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SEC Freezes Stockbroker’s Assets Alleging Illegal Trading of Burger King Stock

The Securities and Exchange Commission has obtained an emergency order freezing the assets of Waldyr Da Silva Prado Neto, claiming that Prado was using non-public information to net gains ahead of
Andrew Klips became enraptured with the markets as a teenager and has been an active trader on a daily basis for more than a decade. Specializing in technical analysis, he is an avid player of stock charts making technical bottoms mixed with a particular affinity for the fundamentals of biotechnology companies.
Andrew Klips became enraptured with the markets as a teenager and has been an active trader on a daily basis for more than a decade. Specializing in technical analysis, he is an avid player of stock charts making technical bottoms mixed with a particular affinity for the fundamentals of biotechnology companies.

The Securities and Exchange Commission has obtained an emergency order freezing the assets of Waldyr Da Silva Prado Neto, claiming that Prado was using non-public information to net gains ahead of the acquisition of Burger King (BKW) by private equity firm 3G Capital Partners Ltd. in 2010.  According to the SEC, the Brazilian citizen who was working for Wells Fargo (WFC) in Miami at the time snared about $175,000 in illicit profits and also informed at least four other clients of the deal before it became public.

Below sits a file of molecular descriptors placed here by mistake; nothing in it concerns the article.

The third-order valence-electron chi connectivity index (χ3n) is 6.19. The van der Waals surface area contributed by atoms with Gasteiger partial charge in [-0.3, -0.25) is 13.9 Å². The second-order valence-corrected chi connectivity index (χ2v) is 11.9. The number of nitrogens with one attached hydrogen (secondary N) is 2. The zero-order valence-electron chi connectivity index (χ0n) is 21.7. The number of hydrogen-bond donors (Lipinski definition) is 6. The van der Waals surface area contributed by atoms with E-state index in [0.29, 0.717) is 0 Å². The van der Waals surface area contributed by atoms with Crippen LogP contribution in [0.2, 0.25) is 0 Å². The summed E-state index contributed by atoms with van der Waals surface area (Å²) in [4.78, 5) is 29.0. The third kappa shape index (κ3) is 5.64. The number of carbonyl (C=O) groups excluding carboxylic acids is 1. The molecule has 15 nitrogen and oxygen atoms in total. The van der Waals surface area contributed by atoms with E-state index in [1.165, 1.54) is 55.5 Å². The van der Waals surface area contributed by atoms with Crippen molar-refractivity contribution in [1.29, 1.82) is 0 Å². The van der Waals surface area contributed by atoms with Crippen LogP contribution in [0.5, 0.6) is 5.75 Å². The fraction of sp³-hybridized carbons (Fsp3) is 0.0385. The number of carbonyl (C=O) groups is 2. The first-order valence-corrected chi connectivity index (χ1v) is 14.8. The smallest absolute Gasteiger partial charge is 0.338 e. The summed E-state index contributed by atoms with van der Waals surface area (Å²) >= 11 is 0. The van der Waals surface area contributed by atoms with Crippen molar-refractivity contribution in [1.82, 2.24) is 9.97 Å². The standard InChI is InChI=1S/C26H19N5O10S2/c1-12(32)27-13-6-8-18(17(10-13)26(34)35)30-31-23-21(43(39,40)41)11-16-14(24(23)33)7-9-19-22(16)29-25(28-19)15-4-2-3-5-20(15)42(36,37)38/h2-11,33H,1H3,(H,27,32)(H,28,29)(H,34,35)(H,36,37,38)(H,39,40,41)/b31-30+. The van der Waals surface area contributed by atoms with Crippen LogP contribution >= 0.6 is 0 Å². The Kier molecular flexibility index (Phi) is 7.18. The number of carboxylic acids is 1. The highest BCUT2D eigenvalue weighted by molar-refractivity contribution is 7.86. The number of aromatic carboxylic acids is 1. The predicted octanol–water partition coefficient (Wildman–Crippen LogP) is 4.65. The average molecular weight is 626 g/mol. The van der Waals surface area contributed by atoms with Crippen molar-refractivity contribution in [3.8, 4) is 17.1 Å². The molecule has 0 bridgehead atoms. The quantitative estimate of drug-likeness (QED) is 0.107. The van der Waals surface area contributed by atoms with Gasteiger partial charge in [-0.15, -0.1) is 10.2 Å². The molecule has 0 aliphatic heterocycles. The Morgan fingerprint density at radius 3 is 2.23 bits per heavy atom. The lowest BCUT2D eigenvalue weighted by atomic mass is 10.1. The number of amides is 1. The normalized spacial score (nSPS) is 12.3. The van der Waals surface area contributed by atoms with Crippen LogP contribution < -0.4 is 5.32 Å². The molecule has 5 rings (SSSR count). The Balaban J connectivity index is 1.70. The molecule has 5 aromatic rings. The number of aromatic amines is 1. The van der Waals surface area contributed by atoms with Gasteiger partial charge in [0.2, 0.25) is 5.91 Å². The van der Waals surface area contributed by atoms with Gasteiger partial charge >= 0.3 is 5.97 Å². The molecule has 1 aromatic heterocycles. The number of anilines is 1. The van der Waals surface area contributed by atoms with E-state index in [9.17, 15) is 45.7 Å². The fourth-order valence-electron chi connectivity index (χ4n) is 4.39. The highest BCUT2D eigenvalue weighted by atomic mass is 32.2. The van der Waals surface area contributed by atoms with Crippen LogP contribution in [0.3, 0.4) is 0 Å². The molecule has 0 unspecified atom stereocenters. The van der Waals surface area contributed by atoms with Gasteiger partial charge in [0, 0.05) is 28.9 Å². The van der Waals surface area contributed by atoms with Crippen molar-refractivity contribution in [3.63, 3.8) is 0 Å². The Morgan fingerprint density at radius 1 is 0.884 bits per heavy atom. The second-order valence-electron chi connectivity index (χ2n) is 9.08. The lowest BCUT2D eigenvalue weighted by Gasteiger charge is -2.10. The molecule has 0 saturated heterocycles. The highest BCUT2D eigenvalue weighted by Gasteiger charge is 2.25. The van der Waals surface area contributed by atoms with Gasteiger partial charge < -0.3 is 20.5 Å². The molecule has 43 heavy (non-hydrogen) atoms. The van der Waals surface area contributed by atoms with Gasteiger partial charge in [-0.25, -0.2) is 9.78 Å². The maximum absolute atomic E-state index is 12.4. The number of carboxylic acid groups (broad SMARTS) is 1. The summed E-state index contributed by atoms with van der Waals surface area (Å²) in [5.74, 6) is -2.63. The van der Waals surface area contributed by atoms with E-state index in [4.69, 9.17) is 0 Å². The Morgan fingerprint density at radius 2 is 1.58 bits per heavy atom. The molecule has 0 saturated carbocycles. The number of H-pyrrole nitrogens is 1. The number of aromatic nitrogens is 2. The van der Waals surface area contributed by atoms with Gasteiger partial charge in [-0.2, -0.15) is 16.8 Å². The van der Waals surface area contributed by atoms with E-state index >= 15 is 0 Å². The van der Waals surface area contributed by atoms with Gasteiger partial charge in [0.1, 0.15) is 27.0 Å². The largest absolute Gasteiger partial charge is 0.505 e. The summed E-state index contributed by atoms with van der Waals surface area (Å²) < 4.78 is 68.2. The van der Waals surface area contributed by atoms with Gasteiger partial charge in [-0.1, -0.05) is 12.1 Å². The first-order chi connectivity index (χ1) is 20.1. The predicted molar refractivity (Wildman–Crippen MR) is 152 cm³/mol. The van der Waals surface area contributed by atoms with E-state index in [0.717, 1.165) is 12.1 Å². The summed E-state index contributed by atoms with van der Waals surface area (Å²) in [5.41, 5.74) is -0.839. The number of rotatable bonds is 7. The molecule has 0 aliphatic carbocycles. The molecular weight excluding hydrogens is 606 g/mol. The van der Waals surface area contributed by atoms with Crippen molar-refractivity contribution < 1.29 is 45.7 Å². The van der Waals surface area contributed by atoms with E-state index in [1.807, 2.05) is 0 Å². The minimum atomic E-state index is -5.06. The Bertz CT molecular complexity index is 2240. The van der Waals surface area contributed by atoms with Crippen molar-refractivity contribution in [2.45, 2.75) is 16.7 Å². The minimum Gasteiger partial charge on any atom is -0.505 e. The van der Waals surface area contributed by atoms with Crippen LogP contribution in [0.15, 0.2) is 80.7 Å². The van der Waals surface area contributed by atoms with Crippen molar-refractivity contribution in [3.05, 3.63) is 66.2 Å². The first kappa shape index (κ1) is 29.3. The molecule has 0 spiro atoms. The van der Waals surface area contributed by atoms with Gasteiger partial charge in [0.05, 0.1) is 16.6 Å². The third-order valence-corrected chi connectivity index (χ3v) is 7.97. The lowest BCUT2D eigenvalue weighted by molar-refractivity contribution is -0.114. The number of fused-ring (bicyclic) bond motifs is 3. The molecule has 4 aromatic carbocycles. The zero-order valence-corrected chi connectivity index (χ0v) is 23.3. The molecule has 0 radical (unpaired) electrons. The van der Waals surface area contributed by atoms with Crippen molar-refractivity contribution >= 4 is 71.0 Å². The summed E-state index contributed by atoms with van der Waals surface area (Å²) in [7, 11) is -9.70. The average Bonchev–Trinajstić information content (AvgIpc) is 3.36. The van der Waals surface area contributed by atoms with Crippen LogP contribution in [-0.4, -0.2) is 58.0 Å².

The SEC said that Prado recently quit his job at Morgan Stanley (MS), offered his Miami home for sale and began transferring his assets abroad. SEC documents show Prado corresponding to fellow Brazilians in Portuguese telling them things such as, “I have some info” and “You have to hear this.”  The SEC said that one of the clients bought out-of-the-money call options on Burger King two days subsequent to a phone call.

Prado’s emails and other communications may have been sent from Brazil and written in Portuguese, but our commitment to prosecute illegal insider trading on U.S. markets knows no geographic or language barrier,” said Sanjay Wadhwa, deputy chief of the SEC enforcement division’s market abuse unit. Wadhwa added, “Prado may have fled the country to evade justice, but our action today ensures that he will have to appear in a U.S. court if he wants his assets unfrozen.”

Looks like a trader can’t always “have it his way” with Burger King.

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